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Giulio Celotto

Assistant Professor, General Faculty

Office Address: B017 Cocke Hall

Assistant Professor, General Faculty. His research mainly focuses on Latin literature of the early Empire, with especial interest in the narrative structures of Latin epic, and the intersection of gender and genre in Latin poetry. His first monograph, entitled ‘Amor belli’: Love and Strife in Lucan’s ‘Bellum civile’, recently came out with The University of Michigan Press.

Research Interests

My primary research interests focus on Latin Literature, that of the Imperial Age in particular. My first monograph examines the literary adaptation of the cosmological dialectic of Love and Strife in Lucan’s Bellum civile. According to a reading that has found favor over the last three decades, the poem is an unconventional epic that does not conform to Aristotelian norms: in order to portray his vision of cosmic dissolution, Lucan composes a poem characterized by fragmentation and disorder, lacking a conventional teleology, and whose narrative flow is constantly delayed. My study challenges this interpretation by illustrating that although Lucan invokes imagery of cosmic dissolution, he does so without altogether obliterating epic norms; rather, the Bellum civile transforms them from within in order to accomplish its purpose: namely, condemnation of the establishment of the Principate and the Julio-Claudian dynasty. In this book I also focus on other significant issues, such as Lucan’s contentious relationship with his models, especially Vergil and Latin elegy, and his influence on later authors, particularly the Flavian epicists Valerius Flaccus, Statius, and Silius Italicus. These same concerns are reflected in my published work and presentations. Although Latin literature is my area of specialization, I maintain a strong interest in Greek poetry as well.



Amor belli: Love and Strife in Lucan’s Bellum civile. Ann Arbor: The University of Michigan Press (2022).

Edited Volume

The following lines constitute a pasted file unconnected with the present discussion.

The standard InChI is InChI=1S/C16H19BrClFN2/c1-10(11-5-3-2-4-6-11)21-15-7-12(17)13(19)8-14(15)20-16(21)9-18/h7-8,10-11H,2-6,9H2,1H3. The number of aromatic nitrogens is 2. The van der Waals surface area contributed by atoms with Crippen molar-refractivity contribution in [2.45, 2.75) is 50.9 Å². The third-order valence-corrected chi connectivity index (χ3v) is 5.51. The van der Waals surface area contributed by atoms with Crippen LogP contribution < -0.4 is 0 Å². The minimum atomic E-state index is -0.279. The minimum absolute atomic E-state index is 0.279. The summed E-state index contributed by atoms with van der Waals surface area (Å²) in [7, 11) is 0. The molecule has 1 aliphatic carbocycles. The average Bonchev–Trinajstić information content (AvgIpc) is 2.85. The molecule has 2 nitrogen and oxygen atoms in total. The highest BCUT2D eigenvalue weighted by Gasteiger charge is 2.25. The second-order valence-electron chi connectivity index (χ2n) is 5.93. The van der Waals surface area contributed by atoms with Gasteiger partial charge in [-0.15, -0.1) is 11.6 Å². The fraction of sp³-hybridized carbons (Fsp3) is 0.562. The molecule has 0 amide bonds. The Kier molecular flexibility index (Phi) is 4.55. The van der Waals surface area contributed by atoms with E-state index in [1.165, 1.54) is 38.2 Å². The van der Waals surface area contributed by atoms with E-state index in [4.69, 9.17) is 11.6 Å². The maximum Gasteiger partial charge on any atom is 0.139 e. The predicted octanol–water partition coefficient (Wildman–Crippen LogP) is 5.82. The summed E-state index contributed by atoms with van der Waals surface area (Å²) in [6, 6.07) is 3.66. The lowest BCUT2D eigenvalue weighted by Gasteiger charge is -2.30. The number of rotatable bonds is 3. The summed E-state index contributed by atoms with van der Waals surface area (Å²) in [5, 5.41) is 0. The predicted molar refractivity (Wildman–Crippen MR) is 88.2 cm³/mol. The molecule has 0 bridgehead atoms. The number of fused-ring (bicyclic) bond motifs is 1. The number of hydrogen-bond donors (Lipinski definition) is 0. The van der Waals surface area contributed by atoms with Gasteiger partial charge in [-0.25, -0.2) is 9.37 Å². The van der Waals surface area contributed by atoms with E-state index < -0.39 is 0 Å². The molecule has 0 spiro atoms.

Women’s Voice in the Early Roman EmpireClassical World: Special Issue (forthcoming).

Articles and Chapters

“Repetitions and Variations in the Metamorphoses: Ovid’s Reappropriation of Vergil and Propertius in the Narratives of Medea and Scylla, and Byblis and Myrrha.” PLLS 18 (2021): 151-78.

“The Escalating Repetitiveness of Civil War: Lucanian Allusions in Tacitus’ Account of the Conflict between Otho and Vitellius in Historiae 1-2.” CW 114 (2021): 171-99.

“Cato’s Teachings of Virtus: Gruesome Deaths in Lucan Bellum Civile 9 and in the Hercules Oetaeus.” In Seminari Lucanei I. In memoria di Emanuele Narducci, edited by P. Esposito, 149-65. Pisa: ETS (2020).

“Rewriting Vergil: The Influence of Lucan Bellum Civile 6 on the Parades of Heroes of Juvenal Satire 2 and Dante Paradiso 6.” ICS 44 (2019): 25-41.

“The Metapoetic Function of Magic: Ovid’s Orpheus and Lucan’s Erictho.” Latomus 77 (2018): 628-45.

“Alexander the Great in Seneca’s Works and in Lucan’s Bellum Civile.” In Brill’s Companion to the Reception of Alexander the Great, edited by K. Moore, 325-54. Leiden: Brill (2018).

“Ἐνιαυτός in Hesiod Theogony 58: One-Year Pregnancy in Archaic Greek Poetry.” Hermes 145 (2017): 224-34.

“Leonidas AP 6.188 (=4 HE).” Mnemosyne 68 (2015): 479-87.

“From militia amoris to amor militiae: Vergil’s and Lucan’s Epic Adaptation of an Elegiac Motif.” In Vergil’s Elegy and Elegists’ Vergil: Gender and Genre, edited by A. Keith and M. Myers. Toronto: University of Toronto Press (forthcoming).

“Satire as a Complement to Epic and Tragedy: The Influence of Juvenal Satire 15 on Dante Inferno 32-33.” Paideia (forthcoming).

“Agathon’s Iliupersis in Aristophanes’ Thesmophoriazusae.” SO (forthcoming).

“Breaking the Silence: Women’s Voice in the Early Roman Empire.” CW (forthcoming).

“Not Only Ariadne: The Influence of Catullus 11 on Aeneid 4.” Vergilius (forthcoming).

“Rewriting the Thebaid: Pietas and the Furies in Silvae 3.3 (and 5.2).” CQ (forthcoming).

“The Fluidity of Gender Roles in Catullus: A New Interpretation of Poem 11.” CJ (forthcoming).


I completed my B.A. (2007) and M.A. (2009) at the University of Naples Federico II, and received my Ph.D. in Classics (2017) from Florida State University. After spending a research period at the University of California, Irvine, I served as Visiting Assistant Professor in Classical Studies at Concordia College, Moorhead.